Consolidation: A Growing Trend in Radiology
Many are likely aware of the transactions that have been led by large, publically traded multi-specialty companies such as AMSURG’s $2.35 billion acquisition of Sheridan Healthcare in May 2014 or MEDNAX’s $500 million acquisition of teleradiology provider Virtual Radiologic in Q2 of 2015, but these certainly are not the only groups utilizing mergers and acquisitions as a strategy to remain competitive in the rapidly evolving U.S. healthcare industry. Merger and acquisition activity has boomed within physician services in recent years, and while radiology has yet to undergo consolidation to the extent of other hospital-based subsectors such as anesthesia or emergency medicine, mergers and acquisitions have played a much more prominent role in recent quarters. In January of 2015, Ohio-based Aris Radiology utilized the capital resources of the group’s private equity partner Great Point Partners to acquire Optimal Radiology, creating one of the largest groups in the country with over 160 board-certified radiologists. Also in 2015, Sheridan’s partnership with AMSURG allowed the group to complete two large radiology deals with the acquisitions of Radisphere Radiology and Radiology Associates of Hollywood, respectively. Consolidation is also occurring in the lower-middle market, where the largest 100 independent private practices have grown substantially in recent years. Based on data from Radiology Business Magazine’s Radiology 100, the median size of the top 100 private practice groups in the country has grown sharply, from 39 radiologists in 2013 to 47 in 2015, demonstrating a major industry trend of strength in numbers that seems to be gaining pace.
Drivers of Consolidation
There are many factors contributing to this emphasis on size, scale and access to resources within radiology, most of which have been catalyzed by healthcare reform and an overall shift in the U.S. healthcare system that places increasing importance on innovation, quality improvement, and cost containment. Ultimately, it is a mix of macroeconomic and industry trends, technological innovation, and increased private equity interest that have led to more widespread merger and acquisition activity.
Macroeconomic and Industry Trends
Similar to many other verticals within healthcare, radiology has faced declining reimbursement that has put financial stress on smaller practices. An often effective strategy for combatting reimbursement pressures is generating economies of scale, which allows practices to increase margins while top-line revenue growth slows. Economies of scale that arise in larger practices may result from combining back office functions, IT systems, revenue cycle management, medical practice insurance, recruiting processes and business development. In addition, larger practices often have increased buying power as well as greater leverage when negotiating contracts with hospitals and payors, which can partially alleviate negative reimbursement trends. The ability for practices to gain negotiating leverage and produce economies of scale will likely only increase as an aging baby boomer population and expanding Medicaid coverage unfavorably affect practices’ payor mix.
In addition to declining reimbursement, hospital-based radiology practices are facing challenges that stem from consolidation in other areas of healthcare, most notably health systems and payors. The Patient Protection and Affordable Care Act has forced hospitals and health systems to place greater emphasis on cost reduction and overall quality of care, and this has led to a substantial uptick in hospital mergers and acquisitions. As hospitals consolidate as a strategy to further coordinate patient care and generate their own economies of scale, they have rising expectations for contracted physician partners. As a result, health systems are constantly evaluating the level of service provided by independent radiology groups and expect practices to align themselves with the cost-reduction and quality control measures of the system. This has yielded additional risk to radiology practices that if they do not invest in the desired IT systems, sub-specialty expertise, accessibility and quality-control measures, they may be replaced by a group that has. Adding to this risk is the expansion of large multi-specialty corporations, which have the capital and resources to invest heavily in aligning themselves with hospital initiatives while also offering the potential to bundle services. Payor consolidation such as the proposed Aetna/Humana and Cigna/Anthem mergers have only added to the necessity for size and scale, as these insurers will gain significant bargaining leverage by combining operations.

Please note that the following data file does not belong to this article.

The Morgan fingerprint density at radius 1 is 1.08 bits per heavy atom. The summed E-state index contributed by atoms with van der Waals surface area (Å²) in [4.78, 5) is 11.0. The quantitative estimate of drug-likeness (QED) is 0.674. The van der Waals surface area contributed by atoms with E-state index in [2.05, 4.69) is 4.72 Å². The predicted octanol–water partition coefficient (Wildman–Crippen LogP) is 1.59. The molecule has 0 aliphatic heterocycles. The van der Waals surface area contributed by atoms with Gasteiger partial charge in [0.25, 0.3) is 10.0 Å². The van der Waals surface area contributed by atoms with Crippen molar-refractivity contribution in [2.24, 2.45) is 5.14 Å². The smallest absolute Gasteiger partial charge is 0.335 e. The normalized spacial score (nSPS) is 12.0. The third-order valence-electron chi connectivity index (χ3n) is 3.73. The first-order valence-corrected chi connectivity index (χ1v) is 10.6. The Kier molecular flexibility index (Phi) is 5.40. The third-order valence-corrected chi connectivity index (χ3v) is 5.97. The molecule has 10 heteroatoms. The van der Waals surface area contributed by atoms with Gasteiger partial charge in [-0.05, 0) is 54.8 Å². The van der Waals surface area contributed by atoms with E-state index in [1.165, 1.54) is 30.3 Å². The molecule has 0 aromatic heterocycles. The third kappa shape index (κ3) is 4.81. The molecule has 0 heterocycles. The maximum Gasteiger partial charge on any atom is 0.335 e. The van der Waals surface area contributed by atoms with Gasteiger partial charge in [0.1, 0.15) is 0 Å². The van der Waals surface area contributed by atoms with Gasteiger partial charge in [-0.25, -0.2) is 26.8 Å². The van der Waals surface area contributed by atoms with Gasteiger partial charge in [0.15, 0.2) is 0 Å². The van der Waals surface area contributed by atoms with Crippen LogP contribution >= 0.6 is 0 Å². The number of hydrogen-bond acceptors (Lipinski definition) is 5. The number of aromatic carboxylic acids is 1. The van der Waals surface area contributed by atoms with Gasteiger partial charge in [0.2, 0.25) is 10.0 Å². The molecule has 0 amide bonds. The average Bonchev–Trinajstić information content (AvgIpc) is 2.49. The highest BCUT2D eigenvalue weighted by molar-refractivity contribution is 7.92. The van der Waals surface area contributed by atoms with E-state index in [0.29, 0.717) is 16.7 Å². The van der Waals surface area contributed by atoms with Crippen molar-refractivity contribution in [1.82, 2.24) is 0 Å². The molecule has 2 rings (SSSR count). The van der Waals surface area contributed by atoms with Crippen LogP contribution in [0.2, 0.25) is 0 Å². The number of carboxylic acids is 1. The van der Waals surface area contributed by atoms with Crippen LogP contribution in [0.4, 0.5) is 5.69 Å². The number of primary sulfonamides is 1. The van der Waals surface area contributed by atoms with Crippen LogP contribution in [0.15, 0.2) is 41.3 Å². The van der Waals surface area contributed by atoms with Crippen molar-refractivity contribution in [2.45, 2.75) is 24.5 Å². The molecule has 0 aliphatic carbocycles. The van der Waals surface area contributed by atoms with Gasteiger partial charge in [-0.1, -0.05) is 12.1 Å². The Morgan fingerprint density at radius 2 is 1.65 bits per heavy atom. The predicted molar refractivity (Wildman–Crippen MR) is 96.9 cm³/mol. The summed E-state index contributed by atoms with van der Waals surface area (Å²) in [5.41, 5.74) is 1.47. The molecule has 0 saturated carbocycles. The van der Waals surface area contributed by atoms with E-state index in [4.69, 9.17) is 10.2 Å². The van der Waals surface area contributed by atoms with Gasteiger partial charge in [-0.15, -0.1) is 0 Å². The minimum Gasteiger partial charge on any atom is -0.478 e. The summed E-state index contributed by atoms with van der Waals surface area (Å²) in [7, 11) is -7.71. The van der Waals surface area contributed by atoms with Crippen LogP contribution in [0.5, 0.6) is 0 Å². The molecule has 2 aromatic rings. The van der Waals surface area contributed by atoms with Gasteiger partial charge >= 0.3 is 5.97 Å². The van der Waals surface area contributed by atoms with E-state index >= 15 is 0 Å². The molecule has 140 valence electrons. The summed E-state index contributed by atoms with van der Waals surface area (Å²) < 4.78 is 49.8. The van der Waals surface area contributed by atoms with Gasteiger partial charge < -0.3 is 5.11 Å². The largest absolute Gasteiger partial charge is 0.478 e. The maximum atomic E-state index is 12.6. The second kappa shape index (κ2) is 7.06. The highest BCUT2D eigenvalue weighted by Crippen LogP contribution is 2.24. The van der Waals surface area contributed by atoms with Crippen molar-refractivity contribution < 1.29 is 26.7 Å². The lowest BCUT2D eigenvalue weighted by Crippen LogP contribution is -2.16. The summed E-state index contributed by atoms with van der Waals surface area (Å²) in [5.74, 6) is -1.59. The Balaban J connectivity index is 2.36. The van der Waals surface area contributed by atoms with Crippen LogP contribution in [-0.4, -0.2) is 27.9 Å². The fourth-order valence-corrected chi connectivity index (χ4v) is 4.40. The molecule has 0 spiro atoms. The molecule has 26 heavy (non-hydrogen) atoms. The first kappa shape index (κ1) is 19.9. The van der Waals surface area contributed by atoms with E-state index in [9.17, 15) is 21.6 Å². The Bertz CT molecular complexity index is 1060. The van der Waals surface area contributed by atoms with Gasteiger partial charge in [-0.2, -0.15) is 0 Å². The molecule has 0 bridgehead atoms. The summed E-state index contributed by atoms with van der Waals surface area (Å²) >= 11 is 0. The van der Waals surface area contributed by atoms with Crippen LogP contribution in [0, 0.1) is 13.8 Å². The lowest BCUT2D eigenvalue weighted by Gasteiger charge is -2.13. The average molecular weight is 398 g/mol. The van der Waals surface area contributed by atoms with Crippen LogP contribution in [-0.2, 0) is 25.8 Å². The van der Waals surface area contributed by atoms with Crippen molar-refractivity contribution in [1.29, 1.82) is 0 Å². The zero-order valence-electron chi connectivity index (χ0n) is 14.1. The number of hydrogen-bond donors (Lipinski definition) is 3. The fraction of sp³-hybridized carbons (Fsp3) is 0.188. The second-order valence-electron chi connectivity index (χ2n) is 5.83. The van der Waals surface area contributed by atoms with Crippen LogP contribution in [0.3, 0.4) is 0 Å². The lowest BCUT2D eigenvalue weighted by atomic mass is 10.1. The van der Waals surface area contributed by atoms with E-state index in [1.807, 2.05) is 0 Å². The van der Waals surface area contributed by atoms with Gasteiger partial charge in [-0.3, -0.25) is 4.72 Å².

Radiology has always been heavily tied to technology, but healthcare reform has created a greater necessity for practices to effectively utilize advancements in IT that can lead to higher quality of care and better overall service to hospital partners. Healthcare IT is advancing rapidly, and ultimately, the radiology practices that are most successful will be those that are able to most effectively utilize the latest technology and consistently leverage innovation in order to improve quality metrics and reduce costs. Because technology is changing so rapidly within the sector, it is often too great of a risk for smaller practices to make these necessary investments because a newer, better system may come available in the near future and render their investment obsolete. Larger practices, in contrast, are able to spread the cost of these investments more broadly and also often have access to the resources needed to continually reinvest in the newest, most effective technology.